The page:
Prime Minister Suga and the Putin ProblemPolitics
Russian Constitutional Amendment Increases Kuril Islands Obstacles
Japanese Prime Minister Abe left office with several unmet goals, among them amending Article 9 of the Japanese Constitution, resolving the North Korea abduction issue, and securing the return of the Kurils—known to Japan as the Northern Territories, islands occupied by the Soviet Union just before the end of World War II. One of Abe’s strategies on the last front was to pursue a personal friendship with Russian President Vladimir Putin, but with the end of his administration, it has become clear that he was unable to make any meaningful progress.
On July 1, 2020, Russian voters took part in a referendum on amending the country’s constitution, choosing to grant Putin the power to extend his term all the way to 2036. The accepted amendments also include language banning any calls to cede Russian territory, with a provision excepting “delimitation, demarcation, and re-demarcation of the state borders of the Russian Federation with adjacent states.” This leaves room to interpret the Northern Territories as an exception; however, in general it appears to be a further obstacle to negotiations over them. With things taking such a difficult turn, how exactly should Prime Minister Suga Yoshihide, Abe’s successor, approach Russia and its ostensible leader-for-life?
Two Principles of Japan-Russia Relations
It is common to hear people in Japan say they are unable to understand what Putin is thinking. In truth, though, his thought processes are usually quite clear. There are two principles needed to understand Japan-Russia relations. First, discussing the Northern Territories issue will harm these relations. Second, discussing profit will improve them.
When it comes to Japan, there are two things on Putin’s mind: “I want money,” and “I don’t want to give the islands back.” It may be difficult to just take my word for this, so I have prepared some proof.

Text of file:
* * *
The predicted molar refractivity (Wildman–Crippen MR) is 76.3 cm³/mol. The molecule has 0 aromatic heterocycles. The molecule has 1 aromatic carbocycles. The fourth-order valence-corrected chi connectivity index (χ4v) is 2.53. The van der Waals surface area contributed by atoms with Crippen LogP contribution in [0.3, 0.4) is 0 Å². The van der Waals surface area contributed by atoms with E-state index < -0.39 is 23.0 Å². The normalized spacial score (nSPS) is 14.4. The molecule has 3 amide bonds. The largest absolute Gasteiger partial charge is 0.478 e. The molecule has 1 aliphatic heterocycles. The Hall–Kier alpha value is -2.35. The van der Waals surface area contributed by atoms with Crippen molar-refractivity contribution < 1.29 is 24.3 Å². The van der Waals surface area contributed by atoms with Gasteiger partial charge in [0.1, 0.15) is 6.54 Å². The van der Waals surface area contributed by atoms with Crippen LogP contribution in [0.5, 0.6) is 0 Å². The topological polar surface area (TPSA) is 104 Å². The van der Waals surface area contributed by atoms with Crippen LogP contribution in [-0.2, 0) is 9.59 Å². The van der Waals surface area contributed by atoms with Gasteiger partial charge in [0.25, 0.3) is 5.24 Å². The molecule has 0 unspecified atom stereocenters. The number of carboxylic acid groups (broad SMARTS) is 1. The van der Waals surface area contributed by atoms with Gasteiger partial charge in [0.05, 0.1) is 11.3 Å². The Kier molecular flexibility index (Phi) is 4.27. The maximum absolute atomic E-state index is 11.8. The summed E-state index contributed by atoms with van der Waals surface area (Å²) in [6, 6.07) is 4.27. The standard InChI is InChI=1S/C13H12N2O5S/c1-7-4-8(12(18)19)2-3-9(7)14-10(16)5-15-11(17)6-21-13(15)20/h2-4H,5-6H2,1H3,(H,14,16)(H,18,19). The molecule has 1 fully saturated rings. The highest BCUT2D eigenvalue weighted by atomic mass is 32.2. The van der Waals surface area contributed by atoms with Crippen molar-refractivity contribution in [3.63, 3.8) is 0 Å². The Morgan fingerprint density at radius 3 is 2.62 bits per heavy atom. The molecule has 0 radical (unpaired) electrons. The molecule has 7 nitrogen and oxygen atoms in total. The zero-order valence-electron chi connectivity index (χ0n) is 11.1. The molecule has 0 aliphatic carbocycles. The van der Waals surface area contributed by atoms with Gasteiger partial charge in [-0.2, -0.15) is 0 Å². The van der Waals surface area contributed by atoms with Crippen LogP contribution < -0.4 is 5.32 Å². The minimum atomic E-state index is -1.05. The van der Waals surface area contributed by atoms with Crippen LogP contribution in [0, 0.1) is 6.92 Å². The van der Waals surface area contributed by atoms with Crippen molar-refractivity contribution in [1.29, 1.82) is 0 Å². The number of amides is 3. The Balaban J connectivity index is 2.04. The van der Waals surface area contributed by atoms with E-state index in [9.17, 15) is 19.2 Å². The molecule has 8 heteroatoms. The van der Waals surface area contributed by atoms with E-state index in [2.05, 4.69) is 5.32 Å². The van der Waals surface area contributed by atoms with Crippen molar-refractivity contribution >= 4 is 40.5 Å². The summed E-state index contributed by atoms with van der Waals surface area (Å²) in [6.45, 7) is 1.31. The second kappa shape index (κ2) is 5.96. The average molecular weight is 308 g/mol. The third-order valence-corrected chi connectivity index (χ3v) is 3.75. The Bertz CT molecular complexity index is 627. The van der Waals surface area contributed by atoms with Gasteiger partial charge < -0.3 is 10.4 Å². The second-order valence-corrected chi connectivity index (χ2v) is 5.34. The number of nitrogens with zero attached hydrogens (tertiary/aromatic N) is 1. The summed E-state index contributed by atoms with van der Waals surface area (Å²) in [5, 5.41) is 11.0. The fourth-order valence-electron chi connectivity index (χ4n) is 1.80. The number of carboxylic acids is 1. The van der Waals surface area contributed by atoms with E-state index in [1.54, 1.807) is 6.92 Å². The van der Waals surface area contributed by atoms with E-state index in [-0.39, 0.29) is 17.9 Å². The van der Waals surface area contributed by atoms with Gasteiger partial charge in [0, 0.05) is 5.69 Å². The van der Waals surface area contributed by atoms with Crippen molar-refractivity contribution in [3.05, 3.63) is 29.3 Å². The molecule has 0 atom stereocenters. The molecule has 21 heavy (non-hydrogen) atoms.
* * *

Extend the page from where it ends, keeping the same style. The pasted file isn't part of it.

Abe Shinzō began his second stint as prime minister in December 2012. He threw himself into improving relations with Russia the very next year, hoping to resolve the territorial dispute during his time in office. However, at the same time, he avoided any direct demands for their return, and focused on improving business cooperation between the two nations.
That situation came to a turning point in March 2014, though, when Russia annexed Crimea. Japan joined the United States and the European Union in a coalition opposing Russia’s actions. Japan’s government and industry leaders stopped discussing economic activities (in short, profit), and from that point onward, all Japanese officials could talk about was the return of the four islands. Since Russia’s stance is that it wants money, but doesn’t want to return these lands, Japan-Russia relations worsened.
The next turning point came in May 2016, when Abe and Putin met in Sochi, Russia. During the meeting, Abe proposed an eight-point cooperation plan to expand bilateral economic relations. In other words, the Japanese government stopped talking about the territorial dispute, and once more started talking about profit. A satisfied Putin came to visit Japan in December of that same year, and Japan-Russia relations once more took a positive turn.
The last reversal of the Abe administration came in November 2018. At a meeting with Putin in Singapore, Abe proposed an acceleration of official peace treaty negotiations, based on the 1956 Joint Declaration between Japan and the Soviet Union. For Japan, that represented a major compromise. By referring to the Joint Declaration, Japanese officials were effectively giving up on the previous fundamental policy of demanding return of all four of the islands in question, settling for just two of them.
However, Putin did not seem overly impressed with Abe’s bold move. As I have said before, there are two things on Putin’s mind: his desire for economic benefit and his refusal to give up the islands. The same principles hold for two islands as for all four. Once more, bilateral relations began to suffer.